Why should I contribute when others aren't?

Feelings that my work is not complete and polished enough for sharing is a barrier to contributing

Some people feeling that the wiki markup is too hard to use.

It actually takes effort to share resources. Wouldn't it be good if we had a button on our browsers that said, 'Remember this Delicious,SACSA and SSABSA' and then presented us with a range of relevant tags that we could pick from.

There are too many places to log into these days and this takes time and too many credentials to remember.

The open sharing approach of peer publishing is somewhat chaotic and messy. There are not necessarily answers for everything on the wiki and for other things there is an abundance. Some teachers feel that we are doing the wrong thing and just want a text book – forget the wiki just point me in the direction of the approved text please.

As a closing remark, when you are working with others publishing your work in this way you develop a commitment to each other. It is a shared obligation and it is enjoyable. Peer publishing is great news for country folk where we have often felt left out of the PD loop. Now we are interacting with people in our fields globally. This of course has implications for our professional organizations like CEGSA and our employer.

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Thursday, April 26, 2007

Internet filtering system broken

John Travers has put his two bobs worth out there regarding internet filtering in response to some of the discussion that happened at the Jimmy Wales seminar in Adelaide. Sure administrators can upblock a site ATM, and they do, but the current filtering model starts from a negative position and that is not good. It is a deficit model that is not built around trust.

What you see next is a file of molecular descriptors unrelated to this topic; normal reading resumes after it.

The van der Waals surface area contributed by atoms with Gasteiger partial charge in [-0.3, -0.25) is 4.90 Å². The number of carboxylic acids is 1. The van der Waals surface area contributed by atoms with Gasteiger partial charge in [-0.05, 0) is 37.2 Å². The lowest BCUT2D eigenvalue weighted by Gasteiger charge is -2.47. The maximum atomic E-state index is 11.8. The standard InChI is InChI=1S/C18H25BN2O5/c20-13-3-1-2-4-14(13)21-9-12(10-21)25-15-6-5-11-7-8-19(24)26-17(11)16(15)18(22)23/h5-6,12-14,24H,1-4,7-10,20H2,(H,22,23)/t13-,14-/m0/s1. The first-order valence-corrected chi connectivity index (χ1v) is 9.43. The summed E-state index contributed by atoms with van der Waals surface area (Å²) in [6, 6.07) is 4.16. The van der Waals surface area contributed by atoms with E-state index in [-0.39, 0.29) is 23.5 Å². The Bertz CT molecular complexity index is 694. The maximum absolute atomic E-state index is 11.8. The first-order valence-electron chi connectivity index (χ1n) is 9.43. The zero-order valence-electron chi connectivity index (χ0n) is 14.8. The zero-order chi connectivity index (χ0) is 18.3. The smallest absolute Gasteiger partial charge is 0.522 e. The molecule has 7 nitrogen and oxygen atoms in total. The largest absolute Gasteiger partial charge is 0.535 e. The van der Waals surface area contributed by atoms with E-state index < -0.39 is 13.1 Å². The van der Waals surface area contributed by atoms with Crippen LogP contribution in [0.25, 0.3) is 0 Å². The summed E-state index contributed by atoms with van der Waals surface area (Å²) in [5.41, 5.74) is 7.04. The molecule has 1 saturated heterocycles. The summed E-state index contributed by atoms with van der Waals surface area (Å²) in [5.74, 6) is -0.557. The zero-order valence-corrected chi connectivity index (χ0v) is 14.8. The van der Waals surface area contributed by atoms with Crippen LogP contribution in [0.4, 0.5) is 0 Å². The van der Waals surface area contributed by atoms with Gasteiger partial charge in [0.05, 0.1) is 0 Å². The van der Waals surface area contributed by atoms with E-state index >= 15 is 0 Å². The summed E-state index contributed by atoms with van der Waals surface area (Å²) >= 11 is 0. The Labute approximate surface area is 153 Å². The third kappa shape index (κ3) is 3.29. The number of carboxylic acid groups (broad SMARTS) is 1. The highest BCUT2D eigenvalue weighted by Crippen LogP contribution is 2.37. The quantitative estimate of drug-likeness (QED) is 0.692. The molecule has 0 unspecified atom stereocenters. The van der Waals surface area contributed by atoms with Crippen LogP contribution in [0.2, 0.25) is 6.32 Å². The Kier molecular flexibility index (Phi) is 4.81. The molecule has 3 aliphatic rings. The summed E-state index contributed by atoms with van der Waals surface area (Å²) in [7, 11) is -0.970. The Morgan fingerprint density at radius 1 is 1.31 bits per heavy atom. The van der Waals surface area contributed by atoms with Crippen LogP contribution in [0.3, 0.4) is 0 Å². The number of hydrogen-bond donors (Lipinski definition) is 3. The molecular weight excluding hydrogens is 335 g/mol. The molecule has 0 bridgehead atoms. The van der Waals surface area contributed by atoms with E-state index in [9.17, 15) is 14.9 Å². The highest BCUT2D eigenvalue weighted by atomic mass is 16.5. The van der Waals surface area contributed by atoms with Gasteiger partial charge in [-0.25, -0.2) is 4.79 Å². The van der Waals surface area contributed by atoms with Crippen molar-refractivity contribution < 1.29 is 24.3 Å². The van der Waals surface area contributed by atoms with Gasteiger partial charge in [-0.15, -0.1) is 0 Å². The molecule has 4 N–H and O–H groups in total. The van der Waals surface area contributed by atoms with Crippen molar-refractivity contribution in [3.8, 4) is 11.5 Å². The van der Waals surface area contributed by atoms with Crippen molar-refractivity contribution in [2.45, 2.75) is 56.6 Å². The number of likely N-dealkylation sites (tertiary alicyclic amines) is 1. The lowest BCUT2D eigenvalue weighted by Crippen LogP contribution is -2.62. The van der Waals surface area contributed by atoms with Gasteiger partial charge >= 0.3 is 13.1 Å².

I want a better filtering system for schools that

  • respects the different needs of children as they grow and develop
  • promotes values of respect and trust
  • facilitates unencumbered learning
  • is respectful of the work of teachers

So what if we had a filtering system that

  • a teacher could turn on and off for a student for periods of time (ATM it is only administrators that can do this)
  • had various levels of filtering from very strong to none
  • where students could be assigned a level for filtered access that was consistent with their percieved trustworthiness and maturity
  • where this level was reviewed on an annual basis involving teachers, parents and students
  • displayed all access logs for all members of the school community to all members of that community
  • where community action was taken where people breached our expectations for appropriate conduct

I am not totally happy with this as a model but I have to start somewhere and it certainly better than the one size fits all model that we have. I also expect that the needs for filtering models will change with time just as the need for a person to walk in front of the early motor cars with a red flag disappeared with time.

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Saturday, April 07, 2007

How do you get to Grant High?

Wouldn't it be cool if you could customise an online map and send the link to visitors so that they knew who to get to a certain location?

What about students being able to place waypoints and markers on a map identifying important locations to their current research project.

We are going on a school excursion and want to allow parents to see exactly what our itenerary is?

I made one for getting to my school

The tool is Google Maps

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Goodnight Sue-ellen, Jimbob ........

I've been playing with Jimdo (reminded me of Jimbob) and I reckon that it is the easiest online and offline web creation tool I have found so far. The free version is limited by two text based advertisements being put on your site and 500mb of space.
For a student to make and publish a site for a school project - fantastic. It can even include RSS feeds. I made a small site to test it out.